Annual Meeting Speaker Highlight: Takema Robinson


The expression “the more things change, the more they stay the same” could easily be applied to New Orleans, where despite the wake-up call and crisis sparked by Hurricane Katrina in 2005, the city still suffers from troubling inequities the storm highlighted.

That pattern isn’t unique to New Orleans – across the region and the country, responses to crises often result in a return to the status quo without addressing whether that status quo was desirable in the first place.

Takema Robinson, executive director of the Greater New Orleans Funders Network (GNOFN) and CEO of her own consulting firm, knows this reality well.

“Following Hurricane Katrina, we witnessed $1 billion pour into our city during the recovery, and while much good work took place, we missed the opportunity to create long-term structural change,” she wrote recently on GNOFN’s website.

A similar situation is now unfolding with the COVID-19 pandemic, Robinson says, joining others who have rejected calls to “return to normal” and instead use crisis as a chance to invoke overdue change. She believes that philanthropy, specifically, must not let this opportunity pass it by.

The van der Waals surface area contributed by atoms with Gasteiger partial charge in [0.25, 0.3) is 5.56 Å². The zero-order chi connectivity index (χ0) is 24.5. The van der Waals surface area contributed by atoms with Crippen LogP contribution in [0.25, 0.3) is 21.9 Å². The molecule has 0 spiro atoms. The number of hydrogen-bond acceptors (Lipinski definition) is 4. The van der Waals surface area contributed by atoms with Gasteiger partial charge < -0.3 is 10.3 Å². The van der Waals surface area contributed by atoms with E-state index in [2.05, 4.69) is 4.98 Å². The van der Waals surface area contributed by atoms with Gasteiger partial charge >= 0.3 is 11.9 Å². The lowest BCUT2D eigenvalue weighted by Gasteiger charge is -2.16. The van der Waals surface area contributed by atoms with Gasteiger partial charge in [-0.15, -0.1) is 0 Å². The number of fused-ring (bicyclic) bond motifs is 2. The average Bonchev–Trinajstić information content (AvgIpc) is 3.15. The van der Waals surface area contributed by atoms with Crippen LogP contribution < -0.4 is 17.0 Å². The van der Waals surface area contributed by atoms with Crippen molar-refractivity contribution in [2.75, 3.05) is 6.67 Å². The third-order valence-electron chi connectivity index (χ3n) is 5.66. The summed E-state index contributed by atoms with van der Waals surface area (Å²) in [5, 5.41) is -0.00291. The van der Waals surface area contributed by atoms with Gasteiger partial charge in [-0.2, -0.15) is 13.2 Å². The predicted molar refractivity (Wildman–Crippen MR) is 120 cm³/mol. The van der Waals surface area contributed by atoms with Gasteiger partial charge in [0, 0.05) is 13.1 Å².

“The COVID-19 pandemic has provided us with yet another opportunity to reimagine our philanthropic investments and truly invest in our communities, which have been deeply impacted by this health crisis,” she writes. “Given our city’s dependence on a tourist-driven economy and history of persistent racial disparities across all indicators of well-being, what are we going to do about it?”

Robinson will bring her call for lasting change to the Annual Meeting, where she is among the speakers at the Thursday breakout session, “Planning for Change – and Being Prepared When It Happens.”

For funders, Robinson has specific ideas on what actions they can take now to embrace change.

“For philanthropy, this begins with supporting nonprofit leaders of color,” she writes. “Funding leaders of color is a critical aspect of philanthropy because those leaders can offer insight into the shared experiences of their communities.”

Robinson has worked to put these beliefs into action as GNOFN’s executive director. Since 2017, GNOFN’s Action Tables ­– its main vehicle for collective action – have invested approximately $8.4 million in the Greater New Orleans region to support systems change in urban and coastal water management, criminal justice, equitable development, and youth and education.

“We need this level of investment from our philanthropic partners to ensure we have equitable communities,” Robinson writes. “Frankly, philanthropy needs to put its money where its mouth is.”

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